10 February 2021 | Comment | Article by Emily Powell

“Everything closed up and the galleries shut” – the challenges of moving craft-selling online, from those who’ve done it

Meet the makers: As part of our Digital Dilemma series: ‘How to sell your goods online – the legal way’ we spoke to some Welsh artists and designers about the real-life challenges they’ve faced.

Like many other creative designers, Tara Squibb’s opportunities to sell disappeared overnight when COVID-19 restrictions were introduced. Forced to move online, she faced unexpected challenges and frustrations.  

Here’s Tara’s story.

Tara Squibb | The Digital Dilemma Series - How to Sell Your Goods Online - The Legal Way - Meet the Makers | Hugh James. Photo credit: Roy Barry
Photo credit: Roy Barry

 

Tara Squibb is a ceramicist, specialising in stoneware and porcelain - creating both wheel-thrown and hand-built forms. She designs her custom-made pieces from a remote studio in the heart of mid-Wales, on the Powis Castle estate.

“An unlikely twist of fate led me to enrolling on an applied arts course at Wrexham Glyndwr University and I absolutely relished it” explained Tara. “I got a first-class BA Honours degree, was artist in residence for a year at the University, and then went on to do an MA in Art Practice, where I received a distinction.”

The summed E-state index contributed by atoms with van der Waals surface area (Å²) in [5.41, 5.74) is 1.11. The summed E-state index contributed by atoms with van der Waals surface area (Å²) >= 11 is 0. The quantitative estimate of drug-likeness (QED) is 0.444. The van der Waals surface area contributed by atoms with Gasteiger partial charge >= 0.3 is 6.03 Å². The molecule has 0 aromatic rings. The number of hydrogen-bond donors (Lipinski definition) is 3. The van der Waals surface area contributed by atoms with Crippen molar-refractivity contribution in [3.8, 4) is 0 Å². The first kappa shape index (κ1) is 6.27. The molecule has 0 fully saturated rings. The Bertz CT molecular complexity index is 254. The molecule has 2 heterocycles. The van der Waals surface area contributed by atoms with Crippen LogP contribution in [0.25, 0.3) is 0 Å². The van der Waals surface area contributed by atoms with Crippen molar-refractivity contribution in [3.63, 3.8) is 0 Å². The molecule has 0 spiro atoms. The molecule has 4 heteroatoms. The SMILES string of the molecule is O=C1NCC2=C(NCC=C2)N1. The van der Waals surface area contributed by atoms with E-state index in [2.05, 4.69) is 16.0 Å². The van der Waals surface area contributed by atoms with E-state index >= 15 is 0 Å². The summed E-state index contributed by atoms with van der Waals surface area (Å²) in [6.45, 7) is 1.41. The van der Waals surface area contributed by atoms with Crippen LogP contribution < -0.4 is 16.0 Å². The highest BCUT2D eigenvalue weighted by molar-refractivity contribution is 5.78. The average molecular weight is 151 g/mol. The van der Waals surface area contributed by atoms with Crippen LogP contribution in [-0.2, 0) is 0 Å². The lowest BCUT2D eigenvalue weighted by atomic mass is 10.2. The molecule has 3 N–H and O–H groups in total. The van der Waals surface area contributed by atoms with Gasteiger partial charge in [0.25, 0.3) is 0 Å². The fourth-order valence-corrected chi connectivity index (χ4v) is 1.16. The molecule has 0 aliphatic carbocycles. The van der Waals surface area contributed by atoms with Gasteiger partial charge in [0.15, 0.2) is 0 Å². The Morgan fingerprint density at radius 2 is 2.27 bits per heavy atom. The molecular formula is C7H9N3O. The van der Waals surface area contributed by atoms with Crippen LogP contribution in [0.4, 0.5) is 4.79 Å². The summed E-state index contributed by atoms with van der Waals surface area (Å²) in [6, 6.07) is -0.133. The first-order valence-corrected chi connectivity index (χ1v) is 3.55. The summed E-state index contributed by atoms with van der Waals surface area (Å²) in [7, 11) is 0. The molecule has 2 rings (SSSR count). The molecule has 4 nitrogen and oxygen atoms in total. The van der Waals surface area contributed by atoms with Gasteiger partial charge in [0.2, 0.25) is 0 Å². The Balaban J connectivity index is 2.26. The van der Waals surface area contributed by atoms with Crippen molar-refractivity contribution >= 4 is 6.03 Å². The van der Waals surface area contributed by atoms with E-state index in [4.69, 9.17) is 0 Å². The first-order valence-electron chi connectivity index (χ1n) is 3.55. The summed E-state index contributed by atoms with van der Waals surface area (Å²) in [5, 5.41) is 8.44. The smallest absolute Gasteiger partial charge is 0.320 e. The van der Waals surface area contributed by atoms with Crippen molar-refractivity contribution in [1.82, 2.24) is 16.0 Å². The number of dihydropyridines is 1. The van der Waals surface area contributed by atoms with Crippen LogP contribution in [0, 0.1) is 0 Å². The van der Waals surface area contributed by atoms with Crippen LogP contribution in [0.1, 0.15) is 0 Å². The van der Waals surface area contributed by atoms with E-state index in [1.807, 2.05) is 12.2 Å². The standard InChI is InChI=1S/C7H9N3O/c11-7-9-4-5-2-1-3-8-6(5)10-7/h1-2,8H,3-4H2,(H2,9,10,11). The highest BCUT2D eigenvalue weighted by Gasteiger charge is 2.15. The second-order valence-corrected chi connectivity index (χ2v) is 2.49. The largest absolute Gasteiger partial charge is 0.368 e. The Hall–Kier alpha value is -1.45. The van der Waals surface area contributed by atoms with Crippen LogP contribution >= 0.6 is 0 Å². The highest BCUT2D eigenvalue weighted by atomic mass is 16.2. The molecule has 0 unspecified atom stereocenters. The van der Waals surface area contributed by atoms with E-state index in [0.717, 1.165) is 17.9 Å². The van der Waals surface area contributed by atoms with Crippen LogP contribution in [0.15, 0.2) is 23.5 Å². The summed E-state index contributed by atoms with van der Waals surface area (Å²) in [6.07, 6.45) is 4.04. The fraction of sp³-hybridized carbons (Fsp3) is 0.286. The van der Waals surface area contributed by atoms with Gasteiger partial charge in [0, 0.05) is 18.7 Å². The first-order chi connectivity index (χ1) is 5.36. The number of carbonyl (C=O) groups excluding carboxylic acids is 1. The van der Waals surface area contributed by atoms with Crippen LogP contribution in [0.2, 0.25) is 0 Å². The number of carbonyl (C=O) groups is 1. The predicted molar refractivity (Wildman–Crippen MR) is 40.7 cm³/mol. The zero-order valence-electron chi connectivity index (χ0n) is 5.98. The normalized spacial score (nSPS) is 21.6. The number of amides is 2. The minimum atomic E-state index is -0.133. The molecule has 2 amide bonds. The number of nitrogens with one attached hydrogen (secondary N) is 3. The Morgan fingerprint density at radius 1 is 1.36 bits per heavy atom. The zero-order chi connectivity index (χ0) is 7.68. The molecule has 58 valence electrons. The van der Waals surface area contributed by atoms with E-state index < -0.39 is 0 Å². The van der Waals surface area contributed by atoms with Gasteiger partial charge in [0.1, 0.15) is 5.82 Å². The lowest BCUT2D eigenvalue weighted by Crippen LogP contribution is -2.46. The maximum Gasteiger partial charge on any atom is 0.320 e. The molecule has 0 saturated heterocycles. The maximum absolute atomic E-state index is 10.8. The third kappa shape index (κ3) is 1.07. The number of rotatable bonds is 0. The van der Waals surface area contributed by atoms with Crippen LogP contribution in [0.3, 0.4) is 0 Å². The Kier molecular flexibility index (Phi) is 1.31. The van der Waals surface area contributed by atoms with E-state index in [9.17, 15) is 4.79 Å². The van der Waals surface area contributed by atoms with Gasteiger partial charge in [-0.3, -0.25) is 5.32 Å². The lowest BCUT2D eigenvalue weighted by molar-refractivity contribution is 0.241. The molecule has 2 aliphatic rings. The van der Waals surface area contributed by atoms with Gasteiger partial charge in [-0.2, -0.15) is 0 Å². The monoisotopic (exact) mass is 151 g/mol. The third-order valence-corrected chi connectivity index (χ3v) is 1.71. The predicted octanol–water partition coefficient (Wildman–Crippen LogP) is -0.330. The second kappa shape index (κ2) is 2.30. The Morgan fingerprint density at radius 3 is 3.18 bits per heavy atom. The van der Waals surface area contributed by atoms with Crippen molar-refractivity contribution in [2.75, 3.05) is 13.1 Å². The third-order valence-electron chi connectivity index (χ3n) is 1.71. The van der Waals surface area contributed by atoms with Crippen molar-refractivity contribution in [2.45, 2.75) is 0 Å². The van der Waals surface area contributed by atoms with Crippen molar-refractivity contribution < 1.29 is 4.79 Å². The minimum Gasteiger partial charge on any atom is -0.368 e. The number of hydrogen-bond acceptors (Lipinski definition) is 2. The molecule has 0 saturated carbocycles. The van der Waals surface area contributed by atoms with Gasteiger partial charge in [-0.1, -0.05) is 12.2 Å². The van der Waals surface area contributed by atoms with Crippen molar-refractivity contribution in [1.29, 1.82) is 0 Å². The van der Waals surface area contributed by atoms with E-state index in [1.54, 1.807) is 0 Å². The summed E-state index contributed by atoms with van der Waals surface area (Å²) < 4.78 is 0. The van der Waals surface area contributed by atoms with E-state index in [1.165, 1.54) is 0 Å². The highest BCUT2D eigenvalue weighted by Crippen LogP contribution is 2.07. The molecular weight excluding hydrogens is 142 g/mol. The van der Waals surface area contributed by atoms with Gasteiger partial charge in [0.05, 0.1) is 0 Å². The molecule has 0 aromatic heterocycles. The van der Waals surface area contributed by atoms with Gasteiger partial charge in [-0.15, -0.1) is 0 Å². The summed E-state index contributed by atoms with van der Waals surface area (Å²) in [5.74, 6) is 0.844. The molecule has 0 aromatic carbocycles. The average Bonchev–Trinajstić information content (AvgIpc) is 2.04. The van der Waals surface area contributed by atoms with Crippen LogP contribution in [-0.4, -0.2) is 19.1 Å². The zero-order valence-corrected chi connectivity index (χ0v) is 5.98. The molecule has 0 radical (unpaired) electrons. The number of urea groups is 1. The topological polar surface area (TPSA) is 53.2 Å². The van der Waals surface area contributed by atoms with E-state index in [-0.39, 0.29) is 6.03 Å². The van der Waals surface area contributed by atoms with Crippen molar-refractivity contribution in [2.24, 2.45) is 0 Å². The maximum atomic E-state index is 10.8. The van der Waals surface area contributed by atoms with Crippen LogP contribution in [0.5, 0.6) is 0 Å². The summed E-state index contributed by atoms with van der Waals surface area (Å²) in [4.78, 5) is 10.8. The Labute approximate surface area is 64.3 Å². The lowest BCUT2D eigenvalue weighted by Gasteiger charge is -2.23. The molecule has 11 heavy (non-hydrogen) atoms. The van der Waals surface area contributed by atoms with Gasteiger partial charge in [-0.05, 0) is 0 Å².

It was during her MA studies that Tara started getting lots of interest from galleries across the UK and she started selling her designs at multiple exhibitions - including Ceramic Wales 2019 and Shades of Clay 2018. She also presented a solo window exhibition at Bluecoat Display Centre and was noted in Ceramic Review as ‘One to Watch’.

But then COVID-19 struck.

 

“Everything closed up and the galleries shut. It was such an anti-climax. I knew I had to dip my toe in the water of online selling and I started doing all the nice stuff like getting photos done and writing up the marketing text. But then I thought ‘oh hang on, there’s more to this than meets the eye’.

Things like online cookie laws, worldwide shipping regulations and distance selling requirements were all so complicated and there was little information out there. I found it quite frightening and overwhelming and I know I’m not alone. It was a minefield. The excitement of launching a website fell flat on its face and after 6 years of hard work training in ceramics, I felt like giving up.

Thankfully, Tara had lots of conversations with First of March, the online marketplace dedicated to selling Welsh craftsmanship, and she is now building an effective web presence.

“I’ve had a helping hand, but it has been hard and I know I’m not alone. The lack of clarity out there has restricted my potential and I worry for young students starting out. I’m also sure there are plenty of online sellers already out there who aren’t meeting their legal responsibilities right now.”

If, like Tara, you need advice on the legal and financial steps you need to take to sell safely online, our free webinars and live Q&A session may help.

We’d love to support you.

VIEW THE DIGITAL DILEMMA SERIES

 

Disclaimer: The information on the Hugh James website is for general information only and reflects the position at the date of publication. It does not constitute legal advice and should not be treated as such. If you would like to ensure the commentary reflects current legislation, case law or best practice, please contact the blog author.

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